A Buddhist Detective?

It happens this way …

Ten

I just started to read a detective series by Gay Hendricks and Tinker Lindsay about an ex-Buddhist monk turned LAPD cop turned private investigator. The main character, Tenzing Norbu (Ten for short),  is one of those fictionalized people I love to love: unique, flawed, vulnerable, committed, funny, intelligent, and on a steep learning curve.

What is so delightful about the first book, The First Rule of Ten, is not only does it have a good plot and a host of colorful good guys/gals and bad guys/gals, but the authors weave bits of Buddhist philosophy throughout. They affirm the fact that you can take the man out of the Buddhist monastery, but you can’t take Buddhist philosophy out of the man.

For instance, Ten’s first rule is “Don’t ignore intuitive tickles lest they reappear as sledgehammers.”

Can you relate? I can. How many times have I felt a gut-nudge to make a call, send an email, do whatever, and not followed through? There may not be immediate repercussions, but I do know that whenever I listen to one of those “intuitive tickles,” the results are gratifying. Someone will say, “I was just thinking about you, too” or “How did you know I needed that support today?” Curious how that works!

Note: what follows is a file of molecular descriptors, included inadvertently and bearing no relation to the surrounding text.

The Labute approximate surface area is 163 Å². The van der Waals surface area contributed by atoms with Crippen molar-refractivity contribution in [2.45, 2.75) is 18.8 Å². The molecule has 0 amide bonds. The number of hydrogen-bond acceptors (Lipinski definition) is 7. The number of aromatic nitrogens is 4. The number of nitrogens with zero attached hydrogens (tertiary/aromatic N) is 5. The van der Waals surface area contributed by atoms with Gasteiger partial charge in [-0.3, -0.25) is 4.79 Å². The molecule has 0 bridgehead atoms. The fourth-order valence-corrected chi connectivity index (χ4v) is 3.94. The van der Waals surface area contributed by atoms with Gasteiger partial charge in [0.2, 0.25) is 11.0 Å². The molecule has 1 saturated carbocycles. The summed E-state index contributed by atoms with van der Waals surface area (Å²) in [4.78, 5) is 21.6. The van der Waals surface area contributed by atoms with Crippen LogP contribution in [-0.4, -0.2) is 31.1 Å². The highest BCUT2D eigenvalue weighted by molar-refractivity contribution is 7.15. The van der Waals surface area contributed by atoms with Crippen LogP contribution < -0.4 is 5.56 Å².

One other bit of Buddhist wisdom: In the midst of confusion about who the real scoundrels are and what motivates them, Ten prays, “May answers come to me by easeful attraction rather than stressful pursuit.”

Of course! But “stressful pursuit” is a much more dramatic way to live, no? I feel virtuous when I’m actively pursuing. However, as I’ve aged, I’ve discovered there’s peace and comfort in “easeful attraction” – putting out to Source/God/the Universe what I desire and allowing it to ease into my life. Keeps the blood pressure down and makes for a  less harried existence.

Who says it’s a waste of time to read light fiction? I’m off to the library to pick up The Second Rule of Ten. Can’t wait to find out what that is!

 

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